THE CHAIRMAN: "All those in favor of the motion as finally amended will vote 'Aye."' That "Aye" shook the theater.

The caucus then passed a resolution that every naturalized citizen convicted under the Espionage Act should have his citizenship revoked and should be deported.

Another telling blow for Americanism!

The caucus next went on record with a resolution calling for the protection of the uniform. Those firms and individuals who had used the uniform as a method of peddling their wares were scored in the resolution and it was the sense of the motion that everything possible should be done to prevent panhandlers and peddlers on the streets wearing the uniform of the United States.

The caucus also indorsed Secretary Lane's plan for the "Reclamation of arid, swamp, and cut-over timber lands." The resolution to that effect follows in full:

"WHEREAS, the reclamation of arid, swamp, and cut-over timber lands is one of the great constructive problems of immediate interest to the nation; and

"WHEREAS, one of the questions for immediate consideration is that of presenting to discharged soldiers and sailors an opportunity to establish homes and create for themselves a place in the field of constructive effort; and

"WHEREAS, one of the purposes for which the formation of the American Legion is contemplated is to take an energetic interest in all constructive measures designed to promote the happiness and contentment of the people, and to actively encourage all proper movements of a general nature to assist the men of the army and navy in solving the problems of wholesome existence; and

"WHEREAS, the Department of the Interior and the Reclamation Service have been engaged in formulating and presenting to the country broad, constructive plans for the reclamation of arid, swamp, and cut-over timber lands:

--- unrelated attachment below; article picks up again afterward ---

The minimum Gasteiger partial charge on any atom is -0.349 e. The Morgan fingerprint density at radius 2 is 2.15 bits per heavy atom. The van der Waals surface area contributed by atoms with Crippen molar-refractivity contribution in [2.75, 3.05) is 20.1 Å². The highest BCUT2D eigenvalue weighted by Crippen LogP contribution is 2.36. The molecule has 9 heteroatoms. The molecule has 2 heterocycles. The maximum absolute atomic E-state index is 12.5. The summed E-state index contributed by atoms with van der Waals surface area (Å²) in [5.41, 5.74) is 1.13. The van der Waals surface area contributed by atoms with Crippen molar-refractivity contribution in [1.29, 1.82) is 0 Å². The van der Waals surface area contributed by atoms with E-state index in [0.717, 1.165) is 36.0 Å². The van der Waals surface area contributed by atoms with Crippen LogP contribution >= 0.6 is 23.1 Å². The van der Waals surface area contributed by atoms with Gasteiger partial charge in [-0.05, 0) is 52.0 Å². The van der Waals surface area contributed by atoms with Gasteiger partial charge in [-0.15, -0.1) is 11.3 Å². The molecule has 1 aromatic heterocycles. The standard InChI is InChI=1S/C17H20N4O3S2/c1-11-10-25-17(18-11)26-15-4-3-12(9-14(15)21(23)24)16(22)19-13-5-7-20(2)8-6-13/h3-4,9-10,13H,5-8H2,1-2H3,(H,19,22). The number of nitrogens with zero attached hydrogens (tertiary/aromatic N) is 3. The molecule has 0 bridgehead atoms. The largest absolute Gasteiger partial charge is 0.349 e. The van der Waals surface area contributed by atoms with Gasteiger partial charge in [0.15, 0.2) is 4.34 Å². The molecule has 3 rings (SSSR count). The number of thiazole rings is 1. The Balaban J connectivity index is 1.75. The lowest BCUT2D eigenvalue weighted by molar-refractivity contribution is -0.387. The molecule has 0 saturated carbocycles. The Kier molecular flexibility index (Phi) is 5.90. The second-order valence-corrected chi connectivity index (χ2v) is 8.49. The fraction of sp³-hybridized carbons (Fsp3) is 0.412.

"NOW, THEREFORE, BE IT RESOLVED: By the caucus of delegates of the American Legion in convention assembled, in the City of Saint Louis, Missouri, that we endorse the efforts heretofore made for the reclamation of lands, and we respectfully urge upon the Congress of the United States the adoption at an early date of broad and comprehensive legislation for economic reclamation of all lands susceptible of reclamation and production."

CHAPTER X

THE REeMPLOYMENT PROBLEM

We are now coming to the consideration of a subject that was nearer to the heart of every delegate than any other. That is the reemployment of one-time service men. This matter is of the most intimate and direct concern to the Legion and its leaders and because of its importance I believe the details of the discussion are sufficiently interesting to permit me to quote them verbatim from the minutes.

THE CHAIRMAN: "The secretary will read the next resolution."

SECRETARY WOOD: "Reemployment of ex-service men."

"WHEREAS, one of the most important questions of readjustment and reconstruction is the question of employment of the returning and returned soldiers, and

"WHEREAS, no principle is more sound than that growing out of the general patriotic attitude toward the returning soldier, vouchsafing to him return to his former employment or to a better job, therefore, be it

"RESOLVED: That the American Legion in its first national caucus assembled, declares to the people of the United States that no act can be more unpatriotic in these most serious days of readjustment and reconstruction than the violation of this principle announced which pledges immediate reemployment to the returned soldiers, and be it further

"RESOLVED: That the American Legion in its national caucus assembled does hereby declare itself as supporting in every proper way the efforts of the ex-service men to secure reemployment, and recommends that simple patriotism requires that ex-soldiers or ex-sailors and ex-marines be given preference whenever additional men are to be employed in any private or public enterprise, and be it further

"RESOLVED: That the American Legion recommends to Congress the prompt enactment of a program for internal improvement, having in view the necessity therefor and as an incident the absorption of the surplus labor of the country, giving preference to discharged ex-service men."

MR. WALSH (Pittsburgh): "I move, Mr. Chairman, that we adopt the resolution."

The motion was seconded by Colonel Jones, of Washington, D.C.